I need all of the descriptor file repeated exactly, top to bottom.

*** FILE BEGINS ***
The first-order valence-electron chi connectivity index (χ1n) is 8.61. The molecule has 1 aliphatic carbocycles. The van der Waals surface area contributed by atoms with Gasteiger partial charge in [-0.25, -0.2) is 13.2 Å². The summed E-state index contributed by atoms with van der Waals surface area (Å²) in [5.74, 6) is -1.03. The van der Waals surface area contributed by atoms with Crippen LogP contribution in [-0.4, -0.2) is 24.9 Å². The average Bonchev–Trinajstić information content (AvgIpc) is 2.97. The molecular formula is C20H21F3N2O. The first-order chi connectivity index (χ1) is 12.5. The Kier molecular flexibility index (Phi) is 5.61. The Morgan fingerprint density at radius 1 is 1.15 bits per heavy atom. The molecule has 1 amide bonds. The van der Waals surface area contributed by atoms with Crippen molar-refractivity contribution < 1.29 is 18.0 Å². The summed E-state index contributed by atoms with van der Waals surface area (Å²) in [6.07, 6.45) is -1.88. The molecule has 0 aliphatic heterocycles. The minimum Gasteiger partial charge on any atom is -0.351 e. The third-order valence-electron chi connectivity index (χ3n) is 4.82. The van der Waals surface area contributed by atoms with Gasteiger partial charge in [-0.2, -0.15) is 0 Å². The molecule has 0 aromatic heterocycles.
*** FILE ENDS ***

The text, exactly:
The first-order valence-electron chi connectivity index (χ1n) is 8.61. The molecule has 1 aliphatic carbocycles. The van der Waals surface area contributed by atoms with Gasteiger partial charge in [-0.25, -0.2) is 13.2 Å². The summed E-state index contributed by atoms with van der Waals surface area (Å²) in [5.74, 6) is -1.03. The van der Waals surface area contributed by atoms with Crippen LogP contribution in [-0.4, -0.2) is 24.9 Å². The average Bonchev–Trinajstić information content (AvgIpc) is 2.97. The molecular formula is C20H21F3N2O. The first-order chi connectivity index (χ1) is 12.5. The Kier molecular flexibility index (Phi) is 5.61. The Morgan fingerprint density at radius 1 is 1.15 bits per heavy atom. The molecule has 1 amide bonds. The van der Waals surface area contributed by atoms with Crippen molar-refractivity contribution < 1.29 is 18.0 Å². The summed E-state index contributed by atoms with van der Waals surface area (Å²) in [6.07, 6.45) is -1.88. The molecule has 0 aliphatic heterocycles. The minimum Gasteiger partial charge on any atom is -0.351 e. The third-order valence-electron chi connectivity index (χ3n) is 4.82. The van der Waals surface area contributed by atoms with Gasteiger partial charge in [-0.2, -0.15) is 0 Å². The molecule has 0 aromatic heterocycles.